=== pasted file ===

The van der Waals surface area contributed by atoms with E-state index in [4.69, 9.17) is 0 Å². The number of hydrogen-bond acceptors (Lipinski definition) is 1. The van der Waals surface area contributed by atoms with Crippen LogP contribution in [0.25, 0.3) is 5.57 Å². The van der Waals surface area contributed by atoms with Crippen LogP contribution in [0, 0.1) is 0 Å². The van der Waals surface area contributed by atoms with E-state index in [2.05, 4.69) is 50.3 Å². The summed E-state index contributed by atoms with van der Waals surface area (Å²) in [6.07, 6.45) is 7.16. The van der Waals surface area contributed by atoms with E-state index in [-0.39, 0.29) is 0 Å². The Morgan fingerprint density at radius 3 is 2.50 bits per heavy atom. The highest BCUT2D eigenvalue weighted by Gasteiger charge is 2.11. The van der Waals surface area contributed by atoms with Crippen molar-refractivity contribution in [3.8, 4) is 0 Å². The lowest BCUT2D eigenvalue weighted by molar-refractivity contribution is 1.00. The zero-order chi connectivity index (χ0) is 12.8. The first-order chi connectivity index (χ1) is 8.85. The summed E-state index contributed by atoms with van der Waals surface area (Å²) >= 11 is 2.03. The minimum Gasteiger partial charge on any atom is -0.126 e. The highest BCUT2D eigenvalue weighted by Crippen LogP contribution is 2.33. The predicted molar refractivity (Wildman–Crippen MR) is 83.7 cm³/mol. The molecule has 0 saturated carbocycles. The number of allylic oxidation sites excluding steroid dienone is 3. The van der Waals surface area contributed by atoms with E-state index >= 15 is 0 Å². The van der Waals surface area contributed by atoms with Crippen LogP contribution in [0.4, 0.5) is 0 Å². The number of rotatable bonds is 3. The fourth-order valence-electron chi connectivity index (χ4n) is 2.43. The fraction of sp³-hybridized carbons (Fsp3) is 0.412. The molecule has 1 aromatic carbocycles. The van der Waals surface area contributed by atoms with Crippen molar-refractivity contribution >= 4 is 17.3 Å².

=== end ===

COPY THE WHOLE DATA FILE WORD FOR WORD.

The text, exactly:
The van der Waals surface area contributed by atoms with E-state index in [4.69, 9.17) is 0 Å². The number of hydrogen-bond acceptors (Lipinski definition) is 1. The van der Waals surface area contributed by atoms with Crippen LogP contribution in [0.25, 0.3) is 5.57 Å². The van der Waals surface area contributed by atoms with Crippen LogP contribution in [0, 0.1) is 0 Å². The van der Waals surface area contributed by atoms with E-state index in [2.05, 4.69) is 50.3 Å². The summed E-state index contributed by atoms with van der Waals surface area (Å²) in [6.07, 6.45) is 7.16. The van der Waals surface area contributed by atoms with E-state index in [-0.39, 0.29) is 0 Å². The Morgan fingerprint density at radius 3 is 2.50 bits per heavy atom. The highest BCUT2D eigenvalue weighted by Gasteiger charge is 2.11. The van der Waals surface area contributed by atoms with Crippen molar-refractivity contribution in [3.8, 4) is 0 Å². The lowest BCUT2D eigenvalue weighted by molar-refractivity contribution is 1.00. The zero-order chi connectivity index (χ0) is 12.8. The first-order chi connectivity index (χ1) is 8.85. The summed E-state index contributed by atoms with van der Waals surface area (Å²) >= 11 is 2.03. The minimum Gasteiger partial charge on any atom is -0.126 e. The highest BCUT2D eigenvalue weighted by Crippen LogP contribution is 2.33. The predicted molar refractivity (Wildman–Crippen MR) is 83.7 cm³/mol. The molecule has 0 saturated carbocycles. The number of allylic oxidation sites excluding steroid dienone is 3. The van der Waals surface area contributed by atoms with E-state index >= 15 is 0 Å². The van der Waals surface area contributed by atoms with Crippen LogP contribution in [0.4, 0.5) is 0 Å². The number of rotatable bonds is 3. The fourth-order valence-electron chi connectivity index (χ4n) is 2.43. The fraction of sp³-hybridized carbons (Fsp3) is 0.412. The molecule has 1 aromatic carbocycles. The van der Waals surface area contributed by atoms with Crippen molar-refractivity contribution >= 4 is 17.3 Å².